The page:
Chapter 2. Is It Just Me, or Does This Data Smell Funny?

Kevin Fink

You are given a dataset of unknown provenance. How do you know if the data is any good?

It is not uncommon to be handed a dataset without a lot of information as to where it came from, how it was collected, what the fields mean, and so on. In fact, it’s probably more common to receive data in this way than not. In many cases, the data has gone through many hands and multiple transformations since it was gathered, and nobody really knows what it all means anymore. In this chapter, I’ll walk you through a step-by-step approach to understanding, validating, and ultimately turning a dataset into usable information. In particular, I’ll talk about specific ways to look at the data, and show some examples of what I learned from doing so.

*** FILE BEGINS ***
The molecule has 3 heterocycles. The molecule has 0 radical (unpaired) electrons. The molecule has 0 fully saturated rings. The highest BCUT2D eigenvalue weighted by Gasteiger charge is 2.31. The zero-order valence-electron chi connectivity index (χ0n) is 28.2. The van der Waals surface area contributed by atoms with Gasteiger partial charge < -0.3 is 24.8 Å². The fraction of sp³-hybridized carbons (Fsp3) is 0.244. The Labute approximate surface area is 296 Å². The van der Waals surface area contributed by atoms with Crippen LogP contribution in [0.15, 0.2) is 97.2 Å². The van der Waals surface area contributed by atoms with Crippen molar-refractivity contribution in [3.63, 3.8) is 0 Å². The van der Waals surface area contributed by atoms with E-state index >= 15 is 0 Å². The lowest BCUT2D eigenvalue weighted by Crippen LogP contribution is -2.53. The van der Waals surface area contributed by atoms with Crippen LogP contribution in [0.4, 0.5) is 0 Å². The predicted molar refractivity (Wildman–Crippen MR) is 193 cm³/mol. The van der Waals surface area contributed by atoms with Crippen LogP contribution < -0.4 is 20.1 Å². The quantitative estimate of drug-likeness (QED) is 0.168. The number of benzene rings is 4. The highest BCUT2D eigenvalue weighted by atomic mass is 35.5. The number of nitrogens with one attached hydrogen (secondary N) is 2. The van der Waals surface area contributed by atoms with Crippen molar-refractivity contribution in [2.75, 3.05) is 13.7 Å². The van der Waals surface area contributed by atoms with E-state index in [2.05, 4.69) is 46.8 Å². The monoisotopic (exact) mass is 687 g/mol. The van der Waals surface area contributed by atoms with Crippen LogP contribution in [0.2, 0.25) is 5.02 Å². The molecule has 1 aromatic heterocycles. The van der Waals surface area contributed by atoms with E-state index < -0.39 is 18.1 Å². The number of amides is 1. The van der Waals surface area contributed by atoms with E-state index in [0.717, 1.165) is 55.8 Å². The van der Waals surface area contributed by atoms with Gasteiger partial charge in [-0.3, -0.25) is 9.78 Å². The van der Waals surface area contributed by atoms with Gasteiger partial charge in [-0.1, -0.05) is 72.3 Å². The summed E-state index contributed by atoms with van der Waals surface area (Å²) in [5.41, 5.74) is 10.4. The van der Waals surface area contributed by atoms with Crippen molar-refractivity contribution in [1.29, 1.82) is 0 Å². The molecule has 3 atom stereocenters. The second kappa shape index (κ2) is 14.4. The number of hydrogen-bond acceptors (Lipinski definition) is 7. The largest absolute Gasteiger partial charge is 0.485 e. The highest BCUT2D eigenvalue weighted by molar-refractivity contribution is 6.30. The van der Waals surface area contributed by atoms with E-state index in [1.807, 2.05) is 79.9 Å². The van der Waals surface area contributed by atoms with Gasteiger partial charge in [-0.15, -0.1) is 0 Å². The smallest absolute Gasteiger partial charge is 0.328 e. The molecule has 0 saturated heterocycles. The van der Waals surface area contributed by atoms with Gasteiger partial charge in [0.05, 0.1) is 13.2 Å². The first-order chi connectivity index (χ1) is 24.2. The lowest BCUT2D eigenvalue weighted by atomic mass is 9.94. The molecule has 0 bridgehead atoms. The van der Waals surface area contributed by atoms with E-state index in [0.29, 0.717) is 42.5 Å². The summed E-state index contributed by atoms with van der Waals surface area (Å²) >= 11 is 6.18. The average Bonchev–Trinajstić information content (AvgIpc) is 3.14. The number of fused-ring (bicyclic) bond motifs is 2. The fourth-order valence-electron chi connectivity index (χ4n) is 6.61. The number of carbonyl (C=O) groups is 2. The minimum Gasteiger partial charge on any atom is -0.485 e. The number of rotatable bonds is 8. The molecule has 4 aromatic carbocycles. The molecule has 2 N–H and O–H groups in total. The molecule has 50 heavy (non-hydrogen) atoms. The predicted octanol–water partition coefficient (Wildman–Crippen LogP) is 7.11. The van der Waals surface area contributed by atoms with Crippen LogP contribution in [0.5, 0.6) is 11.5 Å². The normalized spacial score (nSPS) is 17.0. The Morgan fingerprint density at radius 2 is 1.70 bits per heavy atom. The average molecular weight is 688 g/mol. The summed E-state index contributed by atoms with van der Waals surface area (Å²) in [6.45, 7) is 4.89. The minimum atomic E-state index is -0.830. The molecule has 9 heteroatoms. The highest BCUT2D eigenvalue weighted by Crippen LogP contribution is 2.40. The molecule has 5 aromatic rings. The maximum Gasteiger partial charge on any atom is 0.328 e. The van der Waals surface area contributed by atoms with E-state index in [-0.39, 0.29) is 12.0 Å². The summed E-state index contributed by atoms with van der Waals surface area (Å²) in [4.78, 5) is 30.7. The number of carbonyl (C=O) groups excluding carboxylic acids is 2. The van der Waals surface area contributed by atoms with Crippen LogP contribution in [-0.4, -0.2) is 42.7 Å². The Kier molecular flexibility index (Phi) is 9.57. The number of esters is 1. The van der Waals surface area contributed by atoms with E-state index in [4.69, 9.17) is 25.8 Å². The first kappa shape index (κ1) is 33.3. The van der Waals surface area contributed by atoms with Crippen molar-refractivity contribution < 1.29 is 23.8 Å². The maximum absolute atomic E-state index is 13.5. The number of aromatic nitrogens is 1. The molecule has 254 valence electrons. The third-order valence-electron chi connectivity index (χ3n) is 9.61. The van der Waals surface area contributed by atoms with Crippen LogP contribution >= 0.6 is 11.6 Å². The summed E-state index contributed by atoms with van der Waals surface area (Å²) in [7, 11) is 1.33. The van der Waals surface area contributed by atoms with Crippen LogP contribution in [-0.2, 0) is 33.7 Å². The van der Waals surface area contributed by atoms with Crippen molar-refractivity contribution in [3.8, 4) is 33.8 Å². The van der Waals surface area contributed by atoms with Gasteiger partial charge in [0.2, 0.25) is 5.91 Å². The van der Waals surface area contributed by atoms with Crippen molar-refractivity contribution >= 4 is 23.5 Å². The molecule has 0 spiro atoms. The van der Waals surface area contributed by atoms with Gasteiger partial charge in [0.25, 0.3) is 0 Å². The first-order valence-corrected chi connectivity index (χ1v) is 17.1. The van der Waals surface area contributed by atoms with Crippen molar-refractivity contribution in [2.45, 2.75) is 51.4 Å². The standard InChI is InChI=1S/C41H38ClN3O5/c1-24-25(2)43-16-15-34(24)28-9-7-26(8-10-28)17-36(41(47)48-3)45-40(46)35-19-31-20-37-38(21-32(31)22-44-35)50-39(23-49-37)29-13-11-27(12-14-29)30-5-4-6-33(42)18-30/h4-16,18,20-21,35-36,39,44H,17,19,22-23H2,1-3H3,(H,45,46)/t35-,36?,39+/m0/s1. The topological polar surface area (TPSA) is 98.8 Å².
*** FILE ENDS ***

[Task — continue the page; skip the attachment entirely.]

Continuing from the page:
As a bit of background, I have been dealing with quite a variety of data for the past 25 years or so. I’ve written code to process accelerometer and hydrophone signals for analysis of dams and other large structures (as an undergraduate student in Engineering at Harvey Mudd College), analyzed recordings of calls from various species of bats (as a graduate student in Electrical Engineering at the University of Washington), built systems to visualize imaging sonar data (as a Graduate Research Assistant at the Applied Physics Lab), used large amounts of crawled web content to build content filtering systems (as the co-founder and CTO of N2H2, Inc.), designed intranet search systems for portal ...

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